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araquen said:I am fairly critical of the eHeart Study.They classified me as having COPD because I used to have chronic bronchitis, which was brought on by a dust allergen (the bronchitis immediately cleared up when I took an antihistamine. Pretty sure COPD doesn't work that way). I haven't had bronchitis in years since I started working from home. This is not symptomatic of COPD at all. Nor do I smoke or have emphysema. It's not even a condition my own doctor diagnosed or considers me a risk factor for.When I told the eHeart Study people of the error, they told me they "couldn't fix it" but to tell any surveys I do not have the condition. This is stupid. For one thing, as a consequence, I will NOT be asked to join any non-COPD related studies. I will also no qualify for any COPD related studies. Effectively, they categorized me out of the program.When I told them I wanted to leave the program BECAUSE they have no process to correct a mis-"diagnosis" they never responded. And there is no opt-out in the app. Once you're in, you're in forever.So I uninstalled the app and whenever the eHeart Study people send me an email I unsubscribe.But if they are completely unwilling to fix bad data, and have no desire to make sure that they're accurately collecting data to begin with, I can't see how this study can be in any way effective.
cy_starkman said:that is nice, however is there a command that turns on the damn keyboard backlight prior to login.
pre-catalina you could see the keys to type in a password, now... darkness
My keyboard backlight has always turned on prior to the login screen and i'm on catalina
The important thing to understand here isn't the Apple-specific situation, but rather that companies could do a lot to trick people into "accidentally" doing purchases; which means that legally there needs to be some sort of guidelines as far as what is trickery, and what is a reasonable level of making sure you as a company don't by complacency allow your customers to accidentally make unwanted purchases.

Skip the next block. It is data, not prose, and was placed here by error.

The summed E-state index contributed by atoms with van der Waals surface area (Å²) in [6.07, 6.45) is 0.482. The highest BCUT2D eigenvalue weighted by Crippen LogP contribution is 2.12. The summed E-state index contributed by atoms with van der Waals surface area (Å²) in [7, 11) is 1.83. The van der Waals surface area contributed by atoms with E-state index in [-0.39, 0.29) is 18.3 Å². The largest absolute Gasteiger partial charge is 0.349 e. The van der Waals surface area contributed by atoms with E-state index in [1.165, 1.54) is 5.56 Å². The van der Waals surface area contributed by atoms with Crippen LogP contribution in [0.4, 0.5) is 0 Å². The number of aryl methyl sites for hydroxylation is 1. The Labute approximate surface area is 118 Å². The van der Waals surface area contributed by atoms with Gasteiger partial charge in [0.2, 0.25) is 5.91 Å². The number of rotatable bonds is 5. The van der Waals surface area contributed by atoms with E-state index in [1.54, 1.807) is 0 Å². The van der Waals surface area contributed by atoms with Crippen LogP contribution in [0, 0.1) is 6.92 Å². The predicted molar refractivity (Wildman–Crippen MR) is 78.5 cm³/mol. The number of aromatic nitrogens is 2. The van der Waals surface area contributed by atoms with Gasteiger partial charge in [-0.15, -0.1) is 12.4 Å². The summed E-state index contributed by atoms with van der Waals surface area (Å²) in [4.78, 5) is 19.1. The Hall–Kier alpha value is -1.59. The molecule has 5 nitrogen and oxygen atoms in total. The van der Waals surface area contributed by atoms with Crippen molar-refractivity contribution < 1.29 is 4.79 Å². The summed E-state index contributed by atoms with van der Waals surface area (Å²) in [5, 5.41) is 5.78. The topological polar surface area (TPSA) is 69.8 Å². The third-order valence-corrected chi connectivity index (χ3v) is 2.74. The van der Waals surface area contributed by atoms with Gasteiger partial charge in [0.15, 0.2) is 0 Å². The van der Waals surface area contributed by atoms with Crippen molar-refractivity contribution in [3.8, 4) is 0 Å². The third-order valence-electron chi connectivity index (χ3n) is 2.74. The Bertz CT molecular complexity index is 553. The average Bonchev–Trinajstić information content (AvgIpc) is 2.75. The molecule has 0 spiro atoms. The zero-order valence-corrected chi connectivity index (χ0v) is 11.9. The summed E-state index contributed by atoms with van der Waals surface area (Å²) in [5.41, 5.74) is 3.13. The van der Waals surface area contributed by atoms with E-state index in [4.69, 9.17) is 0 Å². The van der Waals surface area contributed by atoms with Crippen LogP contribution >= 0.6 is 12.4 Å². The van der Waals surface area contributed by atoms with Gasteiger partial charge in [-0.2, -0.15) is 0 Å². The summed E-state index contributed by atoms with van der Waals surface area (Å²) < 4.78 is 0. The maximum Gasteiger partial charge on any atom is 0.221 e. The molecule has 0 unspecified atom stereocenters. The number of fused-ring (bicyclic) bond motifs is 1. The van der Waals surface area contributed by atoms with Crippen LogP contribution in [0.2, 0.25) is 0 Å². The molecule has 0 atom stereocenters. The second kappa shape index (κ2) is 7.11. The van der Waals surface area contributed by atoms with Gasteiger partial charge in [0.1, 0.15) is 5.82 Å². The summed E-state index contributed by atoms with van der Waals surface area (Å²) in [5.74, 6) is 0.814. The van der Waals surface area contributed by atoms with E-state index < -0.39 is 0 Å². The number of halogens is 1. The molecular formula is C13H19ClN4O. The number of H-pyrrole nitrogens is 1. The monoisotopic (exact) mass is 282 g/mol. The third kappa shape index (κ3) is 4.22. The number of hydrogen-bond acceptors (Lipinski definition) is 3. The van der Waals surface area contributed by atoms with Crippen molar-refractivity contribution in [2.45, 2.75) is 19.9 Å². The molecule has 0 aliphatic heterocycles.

So if Apple make their products to be used by children, and allow some type of purchases to happen in relationship to that, then they end up with a legal obligation to one way or another make sure the parents easily understand how to control such purchases. And "parents" in this context doesn't mean some ideal parents with perfect tech competency, but the type of normal parents of the market that buy Apple products.I don't know how you can get tricked into accidentally purchasing something. Whenever I make a purchase either in the app store or in a game I have to enter my password or use face id/touch id. So if I see something pop up asking me to approve it and I didn't knowingly purchase something then I hit cancel and don't approve it. Not sure what else a company needs to do other than make a person enter their password to approve a purchase.As for the second paragraph you speak in generalitites. What is easy for one person may not be easy for another. Also it doesn't take a parent with perfect tech competency to do anything on apple products, and how do you define normal parent? What's normal for one person may not be normal for another. If a parent doesn't understand how to do it then they should ask for help, either on line, go to the apple store or ask friend or family member. People need to learn to take responsibility for their own actions or kids actions and stop blaming others.
When a user takes a hard fall, Fall Detection will prompt the user to respond and dismiss the notification or contact first responders. If the user doesn't dismiss the dialog within one minute, the Apple Watch will do so automatically.I think it also sends a message to your emergency contacts